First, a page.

How do you monitor social media?

Stephen mentioned Radian 6 and said that you can measure it by the brand sentiment over time.  Nick said that he keeps a report of what people care about and what’s hot.  He counts the positive and negative tweets.  He uses YouTube views, Facebook Fans, Twitter Followers and pictures in blog posts and tweets in his social media reports.

How is social media organized in your company?

Ashley said that the Georgia Aquarium has integrated social media into all aspects of the company.  She explained that employees are the best advocates because they stick of for their organization without being told to do so.

Session three post next: “Seal the Deal: What You Need to Know to Land the Job”.

Real World PR- Remember to SMILE :-)

Last Friday, I, along with nine other Clemson University PRSSA members, woke up at the crack of dawn and drove to Atlanta for REAL WORLD PR at the Loudermilk Center.  Lauren, Bryson, Laura, Ansley, Jo Anna, Casey, Shelley, Kelly, and Caroline all arrived with me around 7 a.m.

When we arrived, we ate were greeted, signed in, and ate a wonderful breakfast in the ballroom.  The opening/welcome speaker was Ellen Hartman of Weber Shandwick.  Ellen spoke to us about the value of networking and gave us a few tips.  Listed below are Ellen’s tips for great networking:

  1. SMILE. 🙂 People remember a smile.
  2. Have a great elevator speech.  Have the basics– name, school, major. Talk about your internships– Mention your name and what brands you’ve worked with.  Mention your skill sets– Possible skill sets can be creating media lists, writing press releases, tracking media, and knowledge of social media.
  3. When a person gives you a business card, write a note on the back of it with a few words about what you both spoke about.  This way, when you get home and have 5 business cards, you will remember what you talked about with whom.
  4. Follow-up with the people that you meet.
  5. Network with new friends.
  6. Build your own board of directors-  
  7. Join PRSA. Jacob Hawkins of Ogilvy PR also spoke about the benefits of joining PRSA.  He reminded us that education does not end after school and graduation.  He said it is important to get involved so that you’re recognized throughout the community and you are better able to network.

More posts to come about Social Media’s Place in PR, tips on how to land a job, and tips for interviews.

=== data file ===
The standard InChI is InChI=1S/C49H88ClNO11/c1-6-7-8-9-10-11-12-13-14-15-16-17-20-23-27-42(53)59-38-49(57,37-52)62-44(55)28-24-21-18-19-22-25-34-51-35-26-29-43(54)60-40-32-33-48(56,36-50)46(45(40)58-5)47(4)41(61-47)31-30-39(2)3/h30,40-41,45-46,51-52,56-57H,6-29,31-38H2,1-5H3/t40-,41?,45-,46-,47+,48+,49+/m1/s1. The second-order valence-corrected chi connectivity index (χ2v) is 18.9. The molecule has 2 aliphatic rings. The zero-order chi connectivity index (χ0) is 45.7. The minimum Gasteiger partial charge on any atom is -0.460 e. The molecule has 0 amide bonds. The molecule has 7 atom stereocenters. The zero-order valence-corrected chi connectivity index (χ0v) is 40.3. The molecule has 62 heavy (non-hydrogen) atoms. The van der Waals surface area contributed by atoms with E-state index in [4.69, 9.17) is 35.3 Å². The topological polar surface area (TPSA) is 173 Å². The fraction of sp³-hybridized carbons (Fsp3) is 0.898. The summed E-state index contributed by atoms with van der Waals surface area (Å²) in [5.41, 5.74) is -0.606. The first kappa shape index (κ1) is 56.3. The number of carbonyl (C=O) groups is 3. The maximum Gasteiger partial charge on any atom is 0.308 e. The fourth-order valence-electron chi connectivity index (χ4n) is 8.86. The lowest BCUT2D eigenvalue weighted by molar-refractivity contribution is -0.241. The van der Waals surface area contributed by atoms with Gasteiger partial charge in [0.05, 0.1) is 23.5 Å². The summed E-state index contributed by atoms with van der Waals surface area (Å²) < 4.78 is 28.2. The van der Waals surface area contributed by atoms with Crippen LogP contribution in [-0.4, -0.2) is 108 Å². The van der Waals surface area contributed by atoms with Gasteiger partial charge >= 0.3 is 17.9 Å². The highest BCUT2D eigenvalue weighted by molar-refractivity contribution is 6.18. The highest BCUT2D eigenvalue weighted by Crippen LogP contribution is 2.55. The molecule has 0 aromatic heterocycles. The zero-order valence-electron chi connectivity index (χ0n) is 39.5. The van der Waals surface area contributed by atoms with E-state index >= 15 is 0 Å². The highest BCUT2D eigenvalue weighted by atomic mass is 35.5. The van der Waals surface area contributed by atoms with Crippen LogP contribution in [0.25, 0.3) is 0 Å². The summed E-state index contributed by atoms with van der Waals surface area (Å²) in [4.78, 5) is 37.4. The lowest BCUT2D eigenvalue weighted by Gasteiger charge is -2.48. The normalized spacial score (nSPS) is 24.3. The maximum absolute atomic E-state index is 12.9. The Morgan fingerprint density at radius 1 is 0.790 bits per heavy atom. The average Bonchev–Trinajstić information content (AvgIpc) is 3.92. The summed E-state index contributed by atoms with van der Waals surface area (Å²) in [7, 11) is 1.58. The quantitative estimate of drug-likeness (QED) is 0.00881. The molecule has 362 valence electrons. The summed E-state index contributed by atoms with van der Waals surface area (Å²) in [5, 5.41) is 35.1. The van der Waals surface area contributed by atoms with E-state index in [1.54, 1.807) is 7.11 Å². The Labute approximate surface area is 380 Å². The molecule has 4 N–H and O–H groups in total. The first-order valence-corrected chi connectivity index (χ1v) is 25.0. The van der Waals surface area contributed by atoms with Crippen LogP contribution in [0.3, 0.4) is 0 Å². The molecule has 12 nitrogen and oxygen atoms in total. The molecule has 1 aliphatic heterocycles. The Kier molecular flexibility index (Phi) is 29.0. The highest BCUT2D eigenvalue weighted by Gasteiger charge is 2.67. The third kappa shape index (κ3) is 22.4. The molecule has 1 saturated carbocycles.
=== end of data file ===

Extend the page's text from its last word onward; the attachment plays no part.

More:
Real World PR: Session 4- Sports and Entertainment PR

The last panel session of Real World PR was one of my favorites.  Petro Kacur (The Coca-Cola Company), Jenny Schmitt (CloudSpark), and James Anderson (Cartoon Network) all spoke about the main things that one needed to get into PR in sports and entertainment.  Each of them had 3 specific suggestions for those of us who want to get into PR in sports and entertainment.


  1. Passion for what you do
  2. Good at your craft and skill set- build through your skill set
  3. Experience, experience, experience


  1. Have great writing skills
  2. Read everything that you can get your hands on


  1. Volunteering matters and shows that you are committed
  2. Be a “WILL-do person, not a CAN-do” person.
  3. Top two goals of people in sports PR: generate revenue and increase attendance

Overall, Real World PR was a great experience.  I look forward to keeping in touch with the people that I met and continuing to let our relationships grow through reading their blogs, following them on Twitter, and friending them on Facebook.

Real World PR: Session 3-Professional Services

In session 3, Health care, Technology and Professional Services PR, three ladies spoke about their particular job and how PR fit into each one of their jobs.  The three PRo’s were Tiffany Brott (Accenture), Judy Wicks (APR, Fiserv), and Debbie Bloom (APR, Crawford Long/Emory Hospital).  It was interesting listening to each of their backgrounds.  I was inspired by all of their hard work and persistence that got them to where they are today.  Debbie shared things that need to be taken into account while working in health care PR: